In the first two weeks of recording the first local COVID-19 case, patients stopped coming for care. They were afraid. The staff were also worried. We put new measures in place to make sure that we continue to provide essential women’s reproductive health services during this crisis. We open three times a week and screening starts at the gate where everyone washes their hands and gives details for potential contact tracing, just in case.
Then we have women form a queue to get their feet and handbags sanitized. Then we make sure there is social distancing in and out of the clinic as women wait to be seen. Just because this is a pandemic, it doesn’t mean that pregnant women stop needing care. Prenatal visits are more important than ever because during pregnancy a woman’s immune system is compromised. Seven of us at the Well Woman Clinic provide not just maternal healthcare, we are also still the nation’s leader in breast cancer screening and treatment.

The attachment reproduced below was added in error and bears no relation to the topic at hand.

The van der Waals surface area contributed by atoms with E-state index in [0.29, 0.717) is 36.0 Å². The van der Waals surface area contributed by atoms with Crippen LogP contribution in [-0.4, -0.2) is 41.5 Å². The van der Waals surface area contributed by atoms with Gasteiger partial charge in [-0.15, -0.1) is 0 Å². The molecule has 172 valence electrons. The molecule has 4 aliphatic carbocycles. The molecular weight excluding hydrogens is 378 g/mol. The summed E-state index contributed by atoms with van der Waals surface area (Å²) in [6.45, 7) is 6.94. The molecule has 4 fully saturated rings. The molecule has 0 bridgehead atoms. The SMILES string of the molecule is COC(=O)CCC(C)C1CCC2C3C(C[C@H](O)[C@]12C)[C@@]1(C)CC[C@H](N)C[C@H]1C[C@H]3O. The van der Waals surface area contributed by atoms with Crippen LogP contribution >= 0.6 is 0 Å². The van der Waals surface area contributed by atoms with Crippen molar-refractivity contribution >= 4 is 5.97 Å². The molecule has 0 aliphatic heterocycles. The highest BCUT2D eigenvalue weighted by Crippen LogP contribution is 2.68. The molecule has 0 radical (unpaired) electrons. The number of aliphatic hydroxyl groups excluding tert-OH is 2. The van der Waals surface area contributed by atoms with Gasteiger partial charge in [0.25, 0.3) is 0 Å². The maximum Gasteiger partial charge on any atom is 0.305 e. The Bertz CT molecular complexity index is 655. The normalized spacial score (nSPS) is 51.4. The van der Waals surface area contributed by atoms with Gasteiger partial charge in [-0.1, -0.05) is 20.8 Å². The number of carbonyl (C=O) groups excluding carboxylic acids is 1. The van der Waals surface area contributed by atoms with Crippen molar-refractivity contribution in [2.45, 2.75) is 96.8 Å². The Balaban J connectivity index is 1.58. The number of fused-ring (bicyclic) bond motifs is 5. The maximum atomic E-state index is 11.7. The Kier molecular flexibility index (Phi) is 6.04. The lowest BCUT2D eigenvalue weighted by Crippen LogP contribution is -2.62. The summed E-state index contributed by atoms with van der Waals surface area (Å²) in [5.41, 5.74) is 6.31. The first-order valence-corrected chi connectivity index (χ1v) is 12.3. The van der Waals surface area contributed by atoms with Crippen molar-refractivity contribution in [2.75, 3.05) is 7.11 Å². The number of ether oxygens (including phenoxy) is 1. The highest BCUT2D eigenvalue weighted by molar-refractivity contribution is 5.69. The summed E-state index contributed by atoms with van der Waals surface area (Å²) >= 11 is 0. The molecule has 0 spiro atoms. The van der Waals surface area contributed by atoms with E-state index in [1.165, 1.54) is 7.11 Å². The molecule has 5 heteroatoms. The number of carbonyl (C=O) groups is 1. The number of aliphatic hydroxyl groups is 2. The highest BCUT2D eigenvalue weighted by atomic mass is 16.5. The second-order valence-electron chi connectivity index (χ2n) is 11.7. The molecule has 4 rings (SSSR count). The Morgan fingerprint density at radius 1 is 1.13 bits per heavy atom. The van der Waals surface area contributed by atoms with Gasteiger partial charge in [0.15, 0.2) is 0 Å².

Every month we see an average of 150 pregnant women, 100 others who come for our cancer services, and each day we open we have 20 more that come for screenings. From the moment we open to when we close our doors are full of women of all ages seeking care. Sometimes I get a short break while waiting for a patient to come in. And in those moments, I try to breathe and just decompress. Working in healthcare during the pandemic can take a toll on one’s mental health. I try to take deep breaths. I just moved to Sierra Leone from South Africa in December 2019. I was born there. My father is Sierra Leonean and my mother is from Ghana. This is my first time living and working in Sierra Leone.
Credit: Essential Stories/OSIWA
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